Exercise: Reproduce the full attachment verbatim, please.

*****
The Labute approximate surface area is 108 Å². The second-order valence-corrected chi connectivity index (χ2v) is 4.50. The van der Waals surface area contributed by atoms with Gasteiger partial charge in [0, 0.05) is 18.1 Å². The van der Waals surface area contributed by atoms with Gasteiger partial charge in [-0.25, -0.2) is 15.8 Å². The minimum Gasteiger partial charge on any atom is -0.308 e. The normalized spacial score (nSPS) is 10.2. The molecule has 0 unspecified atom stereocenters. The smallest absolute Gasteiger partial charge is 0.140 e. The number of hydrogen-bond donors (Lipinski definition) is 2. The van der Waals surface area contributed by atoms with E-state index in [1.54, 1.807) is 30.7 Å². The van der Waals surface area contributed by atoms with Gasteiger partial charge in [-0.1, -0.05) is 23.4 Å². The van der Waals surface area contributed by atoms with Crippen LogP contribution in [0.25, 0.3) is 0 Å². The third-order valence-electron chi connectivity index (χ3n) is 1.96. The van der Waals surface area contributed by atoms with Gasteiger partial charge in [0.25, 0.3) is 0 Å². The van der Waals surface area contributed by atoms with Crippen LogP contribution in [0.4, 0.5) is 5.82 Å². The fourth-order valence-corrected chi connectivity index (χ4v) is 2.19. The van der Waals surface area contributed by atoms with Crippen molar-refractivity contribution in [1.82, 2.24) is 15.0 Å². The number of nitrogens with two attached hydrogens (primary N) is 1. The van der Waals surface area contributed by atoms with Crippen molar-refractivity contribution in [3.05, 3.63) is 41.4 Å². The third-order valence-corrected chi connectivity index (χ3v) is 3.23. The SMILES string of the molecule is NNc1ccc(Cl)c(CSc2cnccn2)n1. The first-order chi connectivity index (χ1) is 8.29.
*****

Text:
The Labute approximate surface area is 108 Å². The second-order valence-corrected chi connectivity index (χ2v) is 4.50. The van der Waals surface area contributed by atoms with Gasteiger partial charge in [0, 0.05) is 18.1 Å². The van der Waals surface area contributed by atoms with Gasteiger partial charge in [-0.25, -0.2) is 15.8 Å². The minimum Gasteiger partial charge on any atom is -0.308 e. The normalized spacial score (nSPS) is 10.2. The molecule has 0 unspecified atom stereocenters. The smallest absolute Gasteiger partial charge is 0.140 e. The number of hydrogen-bond donors (Lipinski definition) is 2. The van der Waals surface area contributed by atoms with E-state index in [1.54, 1.807) is 30.7 Å². The van der Waals surface area contributed by atoms with Gasteiger partial charge in [-0.1, -0.05) is 23.4 Å². The van der Waals surface area contributed by atoms with Crippen LogP contribution in [0.25, 0.3) is 0 Å². The third-order valence-electron chi connectivity index (χ3n) is 1.96. The van der Waals surface area contributed by atoms with Gasteiger partial charge in [0.25, 0.3) is 0 Å². The van der Waals surface area contributed by atoms with Crippen LogP contribution in [0.4, 0.5) is 5.82 Å². The fourth-order valence-corrected chi connectivity index (χ4v) is 2.19. The van der Waals surface area contributed by atoms with Crippen molar-refractivity contribution in [1.82, 2.24) is 15.0 Å². The number of nitrogens with two attached hydrogens (primary N) is 1. The van der Waals surface area contributed by atoms with Crippen molar-refractivity contribution in [3.05, 3.63) is 41.4 Å². The third-order valence-corrected chi connectivity index (χ3v) is 3.23. The SMILES string of the molecule is NNc1ccc(Cl)c(CSc2cnccn2)n1. The first-order chi connectivity index (χ1) is 8.29.